Format

Send to

Choose Destination
Phys Chem Chem Phys. 2016 Aug 10;18(32):22531-9. doi: 10.1039/c6cp04137j.

EPR studies of intermolecular interactions and competitive binding of drugs in a drug-BSA binding model.

Author information

1
Materials Science and Engineering Department, I[combining dot above]zmir Institute of Technology, 35430 Urla, I[combining dot above]zmir, Turkey. yasarakdogan@iyte.edu.tr.
2
Department of Chemistry, I[combining dot above]zmir Institute of Technology, 35430 Urla, I[combining dot above]zmir, Turkey.
3
Dokuz Eylul University, I[combining dot above]zmir Biomedicine and Genome Center, I[combining dot above]zmir, Turkey.

Abstract

Understanding intermolecular interactions between drugs and proteins is very important in drug delivery studies. Here, we studied different binding interactions between salicylic acid and bovine serum albumin (BSA) using electron paramagnetic resonance (EPR) spectroscopy. Salicylic acid was labeled with a stable radical (spin label) in order to monitor its mobilized (free) or immobilized (bound to BSA) states. In addition to spin labeled salicylic acid (SL-salicylic acid), its derivatives including SL-benzoic acid, SL-phenol, SL-benzene, SL-cyclohexane and SL-hexane were synthesized to reveal the effects of various drug binding interactions. EPR results of these SL-molecules showed that hydrophobic interaction is the main driving force. Whereas each of the two functional groups (-COOH and -OH) on the benzene ring has a minute but detectable effect on the drug-protein complex formation. In order to investigate the effect of electrostatic interaction on drug binding, cationic BSA (cBSA) was synthesized, altering the negative net charge of BSA to positive. The salicylic acid loading capacity of cBSA is significantly higher compared to that of BSA, indicating the importance of electrostatic interaction in drug binding. Moreover, the competitive binding properties of salicylic acid, ibuprofen and aspirin to BSA were studied. The combined EPR results of SL-salicylic acid/ibuprofen and SL-ibuprofen/salicylic acid showed that ibuprofen is able to replace up to ∼83% of bound SL-salicylic acid, and salicylic acid can replace only ∼14% of the bound SL-ibuprofen. This indicates that ∼97% of all salicylic acid and ibuprofen binding sites are shared. On the other hand, aspirin replaces only ∼23% of bound SL-salicylic acid, and salicylic acid replaces ∼50% of bound SL-aspirin, indicating that ∼73% of all salicylic acid and aspirin binding sites are shared. These results show that EPR spectroscopy in combination with the spin labeling technique is a very powerful method to investigate drug binding dynamics in detail.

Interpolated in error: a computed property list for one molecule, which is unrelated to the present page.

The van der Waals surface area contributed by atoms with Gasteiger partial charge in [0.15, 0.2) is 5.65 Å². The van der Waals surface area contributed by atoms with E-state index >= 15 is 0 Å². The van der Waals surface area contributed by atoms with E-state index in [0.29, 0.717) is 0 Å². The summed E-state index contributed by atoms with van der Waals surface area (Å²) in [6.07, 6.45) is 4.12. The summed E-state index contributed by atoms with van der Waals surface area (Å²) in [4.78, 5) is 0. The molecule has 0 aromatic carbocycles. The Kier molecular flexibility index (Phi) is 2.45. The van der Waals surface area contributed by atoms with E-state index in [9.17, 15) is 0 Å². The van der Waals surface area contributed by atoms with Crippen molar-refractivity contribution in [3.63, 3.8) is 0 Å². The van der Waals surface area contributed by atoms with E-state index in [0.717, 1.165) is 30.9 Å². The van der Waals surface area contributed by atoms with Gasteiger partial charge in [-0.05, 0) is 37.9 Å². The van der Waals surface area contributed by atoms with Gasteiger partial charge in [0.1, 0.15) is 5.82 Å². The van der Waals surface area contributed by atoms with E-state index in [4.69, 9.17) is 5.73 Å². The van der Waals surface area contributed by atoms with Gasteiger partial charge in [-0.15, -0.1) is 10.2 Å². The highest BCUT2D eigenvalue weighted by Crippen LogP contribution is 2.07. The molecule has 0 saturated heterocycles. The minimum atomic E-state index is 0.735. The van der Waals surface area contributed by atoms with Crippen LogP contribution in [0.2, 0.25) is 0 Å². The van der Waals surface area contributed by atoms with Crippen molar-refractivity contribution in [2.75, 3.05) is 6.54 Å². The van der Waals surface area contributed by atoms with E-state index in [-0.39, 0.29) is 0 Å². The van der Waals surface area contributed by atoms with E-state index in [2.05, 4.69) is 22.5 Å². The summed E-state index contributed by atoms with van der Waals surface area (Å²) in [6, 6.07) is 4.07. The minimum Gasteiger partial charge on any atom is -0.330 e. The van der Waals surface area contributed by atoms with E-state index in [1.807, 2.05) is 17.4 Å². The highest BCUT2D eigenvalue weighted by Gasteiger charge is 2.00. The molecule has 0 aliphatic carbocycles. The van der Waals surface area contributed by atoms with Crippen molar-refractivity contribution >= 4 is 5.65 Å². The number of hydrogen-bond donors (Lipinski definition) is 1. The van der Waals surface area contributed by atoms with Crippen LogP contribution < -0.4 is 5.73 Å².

PMID:
27468942
DOI:
10.1039/c6cp04137j
[Indexed for MEDLINE]

Supplemental Content

Full text links

Icon for Royal Society of Chemistry
Loading ...
Support Center